Ireen Wust won the gold in the women’s speed skating 3000m in Sochi, Russia, and she is one of seven openly gay athletes competing in the Winter Olympics.
“Seventeen million Dutch wanted me to win,” said Wust, who painted her nails in the colors of the Dutch flag. “Now the extreme pressure is off, and I can win more.”
This is worth noting due to Russia’s controversial law that forbids gay propaganda to minors in the country. Russian President Vladimir Putin did not help matters when he said gays are more than welcome to the games, but asked them to leave the children alone. He made connections between homosexuality and pedophilia in other interviews before the games started.
“We don’t have a ban on non-traditional sexual relations between people,” Putin told a group of volunteers who will be working at the Games.
“We have a ban on the propaganda of homosexuality and pedophilia,” Putin said in televised comments from host city Sochi, with three weeks to go until the event.
“We don’t ban anything and we won’t arrest anyone,” he said. “Therefore you can feel calm, relaxed. But leave children alone please.”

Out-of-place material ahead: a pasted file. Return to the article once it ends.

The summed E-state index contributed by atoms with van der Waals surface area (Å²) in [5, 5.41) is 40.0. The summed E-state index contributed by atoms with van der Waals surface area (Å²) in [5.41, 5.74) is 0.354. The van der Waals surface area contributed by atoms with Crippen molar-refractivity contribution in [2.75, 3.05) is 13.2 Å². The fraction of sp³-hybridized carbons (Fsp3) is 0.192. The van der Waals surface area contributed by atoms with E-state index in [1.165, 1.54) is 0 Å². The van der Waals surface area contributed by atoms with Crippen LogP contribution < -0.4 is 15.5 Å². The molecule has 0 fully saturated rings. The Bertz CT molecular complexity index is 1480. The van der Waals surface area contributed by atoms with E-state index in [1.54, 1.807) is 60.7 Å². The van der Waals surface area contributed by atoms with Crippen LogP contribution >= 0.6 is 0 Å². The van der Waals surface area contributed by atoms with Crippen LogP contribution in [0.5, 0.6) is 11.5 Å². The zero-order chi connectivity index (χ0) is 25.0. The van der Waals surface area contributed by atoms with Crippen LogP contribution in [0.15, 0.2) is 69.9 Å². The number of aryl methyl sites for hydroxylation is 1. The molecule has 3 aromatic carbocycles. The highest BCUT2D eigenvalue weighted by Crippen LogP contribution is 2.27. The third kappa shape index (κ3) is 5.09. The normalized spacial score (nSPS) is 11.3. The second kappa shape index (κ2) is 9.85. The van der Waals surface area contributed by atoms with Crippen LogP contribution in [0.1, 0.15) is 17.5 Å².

Sochi Mayor Anatoly Pakhomov said gays were not welcome in Sochi and that the entire town is straight.
“We do not have them in our city,” Pakhomov flatly told the BBC.
Pressed further, the mayor backtracked a bit: “I am not sure, but I don’t bloody know them.”
On February 6, the day the Olympics officially started the Google doodle was a picture of an Olympic sport with each letter in the colors of the rainbow, which is a symbol used by gays.
— Gay Radio Show (@GayRadioShow) February 7, 2014
Wust has won a gold medal in the last three Winter Olympics and knocked out reigning champion Martina Sabilkova from the Czech Republic.